Crude oil has surged to its highest value in three-and-a-half years with investors concerned about supplies from Iran, which is facing the re-imposition of sanctions from the United States.
Brent was trading around the $80 per barrel, while the US WTI jumped above $72. Thursday’s jump came after the publication of the Goldman Sachs report, which predicts that America’s surging shale output won’t be able to replace the potential drop in Iranian oil exports after the sanctions against OPEC’s third-largest producer.
“The geopolitical noise and escalation fears are here to stay,” said Norbert Rücker, head of macro and commodity research at Swiss bank Julius Baer, as quoted by Reuters. “Supply concerns are top of mind after the United States left the Iran nuclear deal.”
Oil also strengthened as France’s Total said on Thursday it could quit the exploration of a gigantic multi-billion dollar Iranian South Pars gas field because of the US sanctions. China’s CNPC is said to be a likely substitute in the event Total leaves.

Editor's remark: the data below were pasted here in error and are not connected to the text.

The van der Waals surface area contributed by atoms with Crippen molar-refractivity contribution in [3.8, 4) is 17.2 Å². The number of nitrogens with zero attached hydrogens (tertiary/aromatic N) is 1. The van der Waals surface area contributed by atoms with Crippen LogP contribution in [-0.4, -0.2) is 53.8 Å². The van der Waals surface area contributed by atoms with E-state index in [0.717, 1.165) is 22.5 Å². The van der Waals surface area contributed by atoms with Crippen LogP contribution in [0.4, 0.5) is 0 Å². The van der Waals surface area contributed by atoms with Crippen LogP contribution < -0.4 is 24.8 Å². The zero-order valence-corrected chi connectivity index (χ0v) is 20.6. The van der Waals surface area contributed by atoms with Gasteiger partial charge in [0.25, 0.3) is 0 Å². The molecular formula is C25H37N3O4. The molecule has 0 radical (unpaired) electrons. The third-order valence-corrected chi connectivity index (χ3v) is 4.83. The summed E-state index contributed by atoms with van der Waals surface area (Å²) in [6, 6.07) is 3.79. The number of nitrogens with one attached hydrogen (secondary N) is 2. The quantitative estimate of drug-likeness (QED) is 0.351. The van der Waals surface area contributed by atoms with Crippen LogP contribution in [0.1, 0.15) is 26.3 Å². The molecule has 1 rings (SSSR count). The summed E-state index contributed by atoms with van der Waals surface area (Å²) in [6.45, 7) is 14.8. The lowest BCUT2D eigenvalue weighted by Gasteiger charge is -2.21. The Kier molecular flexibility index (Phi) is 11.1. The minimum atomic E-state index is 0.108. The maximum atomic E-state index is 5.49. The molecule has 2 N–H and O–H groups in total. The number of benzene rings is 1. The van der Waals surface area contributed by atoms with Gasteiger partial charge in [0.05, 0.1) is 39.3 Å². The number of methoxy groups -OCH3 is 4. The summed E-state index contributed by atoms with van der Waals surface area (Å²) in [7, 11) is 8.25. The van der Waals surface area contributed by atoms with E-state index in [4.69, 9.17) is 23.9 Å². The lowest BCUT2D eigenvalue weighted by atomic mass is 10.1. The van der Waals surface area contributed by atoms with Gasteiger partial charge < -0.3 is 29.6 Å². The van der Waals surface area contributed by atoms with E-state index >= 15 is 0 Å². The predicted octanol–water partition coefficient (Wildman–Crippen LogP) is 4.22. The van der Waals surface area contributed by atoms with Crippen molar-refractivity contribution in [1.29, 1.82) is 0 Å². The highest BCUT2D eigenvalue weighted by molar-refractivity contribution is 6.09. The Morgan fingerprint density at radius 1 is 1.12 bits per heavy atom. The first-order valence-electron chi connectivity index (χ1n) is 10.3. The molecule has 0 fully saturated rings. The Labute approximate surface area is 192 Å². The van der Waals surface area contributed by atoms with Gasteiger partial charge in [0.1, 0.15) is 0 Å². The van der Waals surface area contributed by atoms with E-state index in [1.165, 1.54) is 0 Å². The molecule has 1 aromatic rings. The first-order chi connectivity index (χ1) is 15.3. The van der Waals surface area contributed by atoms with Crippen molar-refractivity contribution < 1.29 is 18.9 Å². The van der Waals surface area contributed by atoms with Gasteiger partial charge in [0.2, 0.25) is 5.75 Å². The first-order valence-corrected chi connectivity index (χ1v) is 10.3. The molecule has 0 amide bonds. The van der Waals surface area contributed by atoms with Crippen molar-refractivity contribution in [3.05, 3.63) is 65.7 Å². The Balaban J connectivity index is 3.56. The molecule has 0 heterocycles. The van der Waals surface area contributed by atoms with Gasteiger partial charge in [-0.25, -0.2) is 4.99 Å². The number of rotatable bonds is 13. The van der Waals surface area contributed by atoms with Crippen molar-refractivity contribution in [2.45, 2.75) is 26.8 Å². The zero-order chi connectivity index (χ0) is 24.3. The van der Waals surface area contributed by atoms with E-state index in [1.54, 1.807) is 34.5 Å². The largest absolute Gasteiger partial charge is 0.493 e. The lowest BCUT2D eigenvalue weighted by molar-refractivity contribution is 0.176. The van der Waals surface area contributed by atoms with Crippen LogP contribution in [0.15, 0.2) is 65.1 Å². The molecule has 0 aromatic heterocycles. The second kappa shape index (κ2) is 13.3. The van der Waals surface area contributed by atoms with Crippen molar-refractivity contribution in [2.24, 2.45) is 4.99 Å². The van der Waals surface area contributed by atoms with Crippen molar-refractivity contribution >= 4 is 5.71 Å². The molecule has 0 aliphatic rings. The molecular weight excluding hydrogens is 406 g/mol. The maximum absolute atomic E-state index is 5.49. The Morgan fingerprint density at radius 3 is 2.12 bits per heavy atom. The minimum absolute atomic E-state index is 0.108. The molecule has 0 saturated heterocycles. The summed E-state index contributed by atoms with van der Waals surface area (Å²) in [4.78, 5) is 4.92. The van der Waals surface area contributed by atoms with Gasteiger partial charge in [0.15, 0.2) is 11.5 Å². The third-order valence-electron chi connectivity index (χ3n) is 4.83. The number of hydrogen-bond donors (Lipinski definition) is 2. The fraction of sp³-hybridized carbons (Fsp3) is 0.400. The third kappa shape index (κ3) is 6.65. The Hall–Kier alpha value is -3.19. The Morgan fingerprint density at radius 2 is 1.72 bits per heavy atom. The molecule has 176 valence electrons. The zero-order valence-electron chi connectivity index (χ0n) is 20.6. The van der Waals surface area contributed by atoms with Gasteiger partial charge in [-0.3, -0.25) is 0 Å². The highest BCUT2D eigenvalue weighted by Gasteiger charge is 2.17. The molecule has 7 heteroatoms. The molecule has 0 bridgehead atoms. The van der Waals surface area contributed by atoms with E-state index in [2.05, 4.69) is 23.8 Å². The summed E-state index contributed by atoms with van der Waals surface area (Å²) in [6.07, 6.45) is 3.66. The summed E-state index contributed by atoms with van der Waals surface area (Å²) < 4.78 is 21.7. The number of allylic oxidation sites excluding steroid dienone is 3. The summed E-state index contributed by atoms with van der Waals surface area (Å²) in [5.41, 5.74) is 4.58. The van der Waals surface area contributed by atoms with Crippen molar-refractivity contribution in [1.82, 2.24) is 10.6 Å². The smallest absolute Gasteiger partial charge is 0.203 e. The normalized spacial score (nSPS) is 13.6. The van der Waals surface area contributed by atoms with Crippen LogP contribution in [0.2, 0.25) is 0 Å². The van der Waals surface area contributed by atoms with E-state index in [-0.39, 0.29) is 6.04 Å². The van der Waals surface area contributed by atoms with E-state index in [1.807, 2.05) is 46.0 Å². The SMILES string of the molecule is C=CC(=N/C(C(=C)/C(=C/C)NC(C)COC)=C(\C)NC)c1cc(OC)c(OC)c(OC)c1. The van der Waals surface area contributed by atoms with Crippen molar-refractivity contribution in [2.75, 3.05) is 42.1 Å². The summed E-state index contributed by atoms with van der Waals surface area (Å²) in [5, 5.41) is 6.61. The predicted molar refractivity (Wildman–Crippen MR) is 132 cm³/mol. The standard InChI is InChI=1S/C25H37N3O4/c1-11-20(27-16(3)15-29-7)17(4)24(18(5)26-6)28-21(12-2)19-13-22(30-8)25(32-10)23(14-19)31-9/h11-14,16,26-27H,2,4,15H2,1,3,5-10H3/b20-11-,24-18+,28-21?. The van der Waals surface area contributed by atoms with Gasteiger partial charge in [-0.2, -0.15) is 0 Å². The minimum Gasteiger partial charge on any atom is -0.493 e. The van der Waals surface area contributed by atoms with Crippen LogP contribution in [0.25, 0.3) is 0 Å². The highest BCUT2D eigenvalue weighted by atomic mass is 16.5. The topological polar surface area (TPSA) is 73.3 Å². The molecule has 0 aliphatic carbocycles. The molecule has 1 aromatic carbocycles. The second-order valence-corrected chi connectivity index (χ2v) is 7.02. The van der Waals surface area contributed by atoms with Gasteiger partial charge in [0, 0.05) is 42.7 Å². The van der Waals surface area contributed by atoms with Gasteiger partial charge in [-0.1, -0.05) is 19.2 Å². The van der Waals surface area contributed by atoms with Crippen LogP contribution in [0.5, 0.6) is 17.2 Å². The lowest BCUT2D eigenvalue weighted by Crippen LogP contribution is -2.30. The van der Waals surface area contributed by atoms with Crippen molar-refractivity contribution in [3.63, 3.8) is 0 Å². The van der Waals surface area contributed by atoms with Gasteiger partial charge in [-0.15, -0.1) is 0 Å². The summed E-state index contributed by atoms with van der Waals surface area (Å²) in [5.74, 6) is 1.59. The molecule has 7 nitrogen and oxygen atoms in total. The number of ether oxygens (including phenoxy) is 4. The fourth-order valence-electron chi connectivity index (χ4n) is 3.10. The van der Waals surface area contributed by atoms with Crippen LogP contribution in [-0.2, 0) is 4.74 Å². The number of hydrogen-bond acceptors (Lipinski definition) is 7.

While the glut on the market has been eradicated, OPEC and Russia are not leaving the deal to cut supplies, which can be regarded as a positive sign for the crude market. The US Energy Information Administration reported on Wednesday that American crude stockpiles declined for a second week.